Boutonnire And Swanneck Deformities Clinical Summary

Fine control of the fingers is achieved by a delicate balance between the extensor, flexor, and intrinsic tendons in each finger. The boutonnire deformity is a result of injury to the central slip insertion of the extensor hood on the dorsal surface of the middle phalanx. After a tear of the central slip, the flexor tendon is unopposed at the proximal interphalangeal (PIP) and the lateral bands of the extensor tendon contract. With time, these displace palmerly resulting in additional flexion...

Buccal Space Abscess Clinical Summary

The buccal space lies between the buccinator muscle and the overlying superficial fascia and skin. The maxillary second and third molars are the usual nidus of disease. Infection from the involved teeth erodes either superiorly through the maxillary alveolar bone, or rarely, inferiorly from the third mandibular molar through the mandibular alveolar bone into the buccal space. These patients present with unilateral facial swelling, redness, and tenderness of the cheek. Trismus is generally not...

Cold Panniculitis Popsicle Panniculitis Clinical Summary

Cold panniculitis represents acute cold injury to the subcutaneous fat. It manifests as erythematous, indurated plaques on exposed skin, especially the perioral areas and cheeks. Lesions appear 24 to 72 hours after exposure to cold and gradually soften and return to normal over 1 to 2 weeks usually without permanent sequelae. This phenomenon is caused by subcutaneous fat solidification and necrosis when exposed to low temperature. It is much more common in infants. It is believed to occur...

Corneal Ulcer Clinical Summary

A number of infections and inflammatory conditions can ulcerate the cornea. Common bacterial causes include Staphylococcus, Streptococcus, and Pseudomonas . Herpes simplex virus can also ulcerate the cornea, as can Acanthamoeba, a ubiquitous protozoan. Because contacts lens and contaminated solutions can permit microbial invasion, lens wear should raise clinical suspicion for a serious bacterial or protozoan infection. Fungal infections are rare but possible when either vegetable matter (such...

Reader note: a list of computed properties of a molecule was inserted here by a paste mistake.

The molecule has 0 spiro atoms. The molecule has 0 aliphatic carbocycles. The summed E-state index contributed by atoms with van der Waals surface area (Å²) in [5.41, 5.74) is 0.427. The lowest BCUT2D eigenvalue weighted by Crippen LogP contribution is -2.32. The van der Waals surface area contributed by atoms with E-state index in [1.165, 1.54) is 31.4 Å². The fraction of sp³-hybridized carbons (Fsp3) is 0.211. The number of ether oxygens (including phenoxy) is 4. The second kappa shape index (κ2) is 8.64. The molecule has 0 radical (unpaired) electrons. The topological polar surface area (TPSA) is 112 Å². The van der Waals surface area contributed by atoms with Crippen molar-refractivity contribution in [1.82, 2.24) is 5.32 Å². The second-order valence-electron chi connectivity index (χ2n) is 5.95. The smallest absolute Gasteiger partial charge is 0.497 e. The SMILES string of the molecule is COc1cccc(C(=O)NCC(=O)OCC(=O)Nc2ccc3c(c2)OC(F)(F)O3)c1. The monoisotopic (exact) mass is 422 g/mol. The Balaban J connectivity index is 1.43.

Dacryocystitis Clinical Summary

Dacryocystitis is inflammation of the medial lacrimal apparatus, which usually follows occlusion of the nasolacrimal duct. Age distribution is bimodal, with peaks in infancy and after 40 years. Clinical findings include, pain, erythema, and swelling over the medical lacrimal apparatus, tearing, and possibly mucopurulent discharge from the punctum. Dacryocystitis may develop in 4 to 7 of newborn infants who do not yet have a patent nasolacrimal passage, and may progress to periorbital...

Drug Eruptions Clinical Summary

Exanthematous drug eruptions are an adverse hypersensitivity reaction. This symmetric, pruritic, morbilliform, blanching, erythematous eruption is the most frequent of cutaneous drug eruptions. The initially pruritic macules or papules usually become confluent and may progress to an exfoliative dermatitis. Acute generalized exanthematous pustulosis (AGEP), a type of drug eruption, presents 1 to 5 days after starting a new medication. Typically, a E> -lactam or a macrolide antibiotic is...

Elastic Wound Closure Strips

Elastic wound closures strips have the same advantages and indications as adhesives. Wound closure strips can be used alone or in conjunction with a tissue adhesive such as benzoin resin. This can be applied to the normal skin on either side of the wound and used as an anchor point for the strip. The edges of strip will curl up over time and can be trimmed by the patient as needed. Closure strips usually fall off completely in 2 to 3 weeks. Wound closure strips are not recommended in children...

Figure 1129

Storrow AB, Thurman RJ The Atlas of Emergency Medicine, 3rd Edition httpi wivw,accessmedicine.tcm Source Knoop KJr Stack LB. Storrow AB, Thurman RJ The Atlas of Emergency Medicine, 3rd Edition httpi wivw,accessmedicine.tcm Copyright The McGramHHiK Companies, Inc. All rights reserved. Copyright The McGramHHiK Companies, Inc. All rights reserved. Source Knoop KJ, Stack LB. Storrow AB. Thurman RJ The Adas of Emergency Medicine, 3rd Edition 5ittpi www,accessmed cine,com...

Graze Wounds

Graze wounds are considered atypical and result from tangential contact with a passing bullet. The direction of the bullet's path may be determined by careful wound examination. The bullet produces a trough and may cause the formation of skin tags on the lateral wound margins (Figs. 19.16 and 19.17). The base of these tags point toward the weapon and away from the direction of bullet travel. Figure 19.16. Source Knoop KJr Stack LB. Stcrrow AS, Thurman RJ The At as of Emergency Medicine, 3rd...

H V W

Storrow AB, Thurman RJ The Adas of Emergency Medicine, 3rd Edition 5ittpi www,-a ccessmedicine.com Copyright The McGraw-Hill Gompanies, Inc. All rights reserved, Calcium Oxalate Crystals. Calcium oxalate crystals may be seen in the urine of the patient who ingested ethylene glycol and metabolized the parent compound to create oxalic acid. (Photo contributor Susan K. Strasinger. Urinalysis and Body Fluids , 3rd ed. Philadelphia Davis 1994.) 1. Provided adequate...

Hand Foot And Mouth Disease Clinical Summary